In the meantime, presumably we must also give credit to our Australian colleague for devising the neologism “Twitteree”.

Archiving the US Election 2004 Web sites

The Library of Congress have recently made their US Election 2004 Web Archive available from the Library of Congress Web Archives site. The Election 2004 Web Archive is a selective collection of approximately 2,000 Web sites associated with the United States Presidential, Congressional, and gubernatorial elections. It is part of a continuing effort by the Library’s Web Archiving Project Minerva to evaluate, select, collect, catalogue, provide access to, and preserve digital materials for future generations of researchers.

The archived material includes blogs (such as blogs for Bush). Currently permission is necessary for offsite access for researchers. All archived Web sites are available to researchers onsite at the Library of Congress.


At the Library of Congress they are currently providing metadata for individual Web sites through brief records using the MODS schema. There is a MARC collection level record (for the collection itself) with a link to an entry/overview page for each collection that links to search and browse functions with MODS metadata for each individual Web site that was collected.

An overview of their metadata approach (at the collection and item levels) is available. They are also in the process of developing more formal descriptive metadata profiles for their digital content and have developed one for the Library of Congress Web archives.

For a list of publicly available Library of Congress Web archives and access to each, see the Library of Congress Web Archives site.

More information on activities at the Library of Congress are given in a Powerpoint presentation given at the Digital Library Federation 2008 Fall Forum.

Call for Papers at a “Workshop on “missing links: the enduring web”

We recently published a blog post about the workshop on “missing links: the enduring web”. Further information about this one-day event, which will take place on 21st July 2009 at the British Library Conference Centre, London, is now available.

Papers and posters are invited which address long term preservation issues in relation to Web content. Abstracts of not more than 300 words should be sent to the conference organisers by 8th May 2009.

“Your List Will Be Closed In One Week’s Time”

The dangers of reliance of externally-hosted Web 2.0 services has been mentioned previously. And there have been recent incidents in which companies have given a short period of notice of impending closure of services, with users having little time to migrate their data to alternative providers. A recent article in The Guardian (Thursday 2 April 2009)  entitled “Can I assume that my online data is safe for ever?” addressed such concerns in an article on the closure of the Filefront.com service, who gave their users just 5 days to migrate their data.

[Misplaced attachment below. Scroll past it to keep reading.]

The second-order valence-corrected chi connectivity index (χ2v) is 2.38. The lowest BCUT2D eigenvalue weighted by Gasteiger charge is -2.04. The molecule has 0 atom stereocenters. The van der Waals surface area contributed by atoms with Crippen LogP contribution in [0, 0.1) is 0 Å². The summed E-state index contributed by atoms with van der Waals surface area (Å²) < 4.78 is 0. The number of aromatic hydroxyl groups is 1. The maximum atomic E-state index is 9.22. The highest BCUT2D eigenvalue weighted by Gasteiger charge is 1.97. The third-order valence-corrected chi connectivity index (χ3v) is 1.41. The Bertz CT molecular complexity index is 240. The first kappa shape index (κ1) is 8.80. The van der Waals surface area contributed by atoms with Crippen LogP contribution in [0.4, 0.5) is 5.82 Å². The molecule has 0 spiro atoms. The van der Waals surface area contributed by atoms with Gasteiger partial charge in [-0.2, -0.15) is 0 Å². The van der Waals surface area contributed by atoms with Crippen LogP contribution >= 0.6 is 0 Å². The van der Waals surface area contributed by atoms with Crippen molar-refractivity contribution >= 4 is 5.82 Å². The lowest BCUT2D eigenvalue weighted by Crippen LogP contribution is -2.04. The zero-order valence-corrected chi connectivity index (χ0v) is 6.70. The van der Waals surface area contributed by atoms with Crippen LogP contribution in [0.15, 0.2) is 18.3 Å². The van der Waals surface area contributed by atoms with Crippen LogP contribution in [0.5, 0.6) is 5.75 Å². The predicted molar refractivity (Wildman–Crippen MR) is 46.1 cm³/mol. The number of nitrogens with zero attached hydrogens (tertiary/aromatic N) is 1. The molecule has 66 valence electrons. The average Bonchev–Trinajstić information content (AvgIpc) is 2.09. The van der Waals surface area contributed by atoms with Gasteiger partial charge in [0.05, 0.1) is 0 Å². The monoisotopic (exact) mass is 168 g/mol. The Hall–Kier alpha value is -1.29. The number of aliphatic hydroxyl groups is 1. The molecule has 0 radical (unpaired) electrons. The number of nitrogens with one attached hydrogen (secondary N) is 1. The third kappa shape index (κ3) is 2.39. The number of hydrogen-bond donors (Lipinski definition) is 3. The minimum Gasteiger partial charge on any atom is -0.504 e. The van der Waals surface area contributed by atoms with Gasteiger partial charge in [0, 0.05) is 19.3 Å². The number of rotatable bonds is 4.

Coincidentally I recently received the following email from a service I subscribe to:

Our previous request to you to provide a new owner for the  list has not produced a response.  Therefore, we assume the list is no longer useful and aim to close it in one week’s time.
We would be happy to provide a zipped copy of the archives and any files on deletion of the list, should they be required.

In this case it appears that the service has been little used for over a year. And yet what if useful information is still available on the service? Is a week’s notice enough for users of the service to consider the implications of this decision, identify appropriate solutions and then implement them? And let’s not forget that this email was sent outside of term time when researchers could be away.

The email did not make it clear if data was to be deleted, the service was to continue to be made available in a read-only mode or the interface to the data hidden – all possible solutions if it is felt necessary for a little-used service to be withdrawn.

There’s still a need to establish the best practices when Web-based interfaces to services are to be removed, I feel. And such issues do not just affect the third party services outside of our community.

Workshop on “missing links: the enduring web”

The Digital Preservation Coalition have recently announced a 1-day workshop on “missing links: the enduring web” which will be held at the British Library Conference Centre on 21st July 2009. This event, which is being organised by the JISC and the UK Web Archiving Consortium in conjunction with the Digital Preservation Coalition, aims to “bring together key stakeholders – web managers, archive managers, preservation experts, national libraries, web archivists and content providers – for practical and focussed discussion on shared perspectives, requirements, problems and solutions. Formal presentations and case studies will be presented with an opportunity for posters and demonstrations of tools“.

We will provide information on the detailed programme and how to register when this information is published.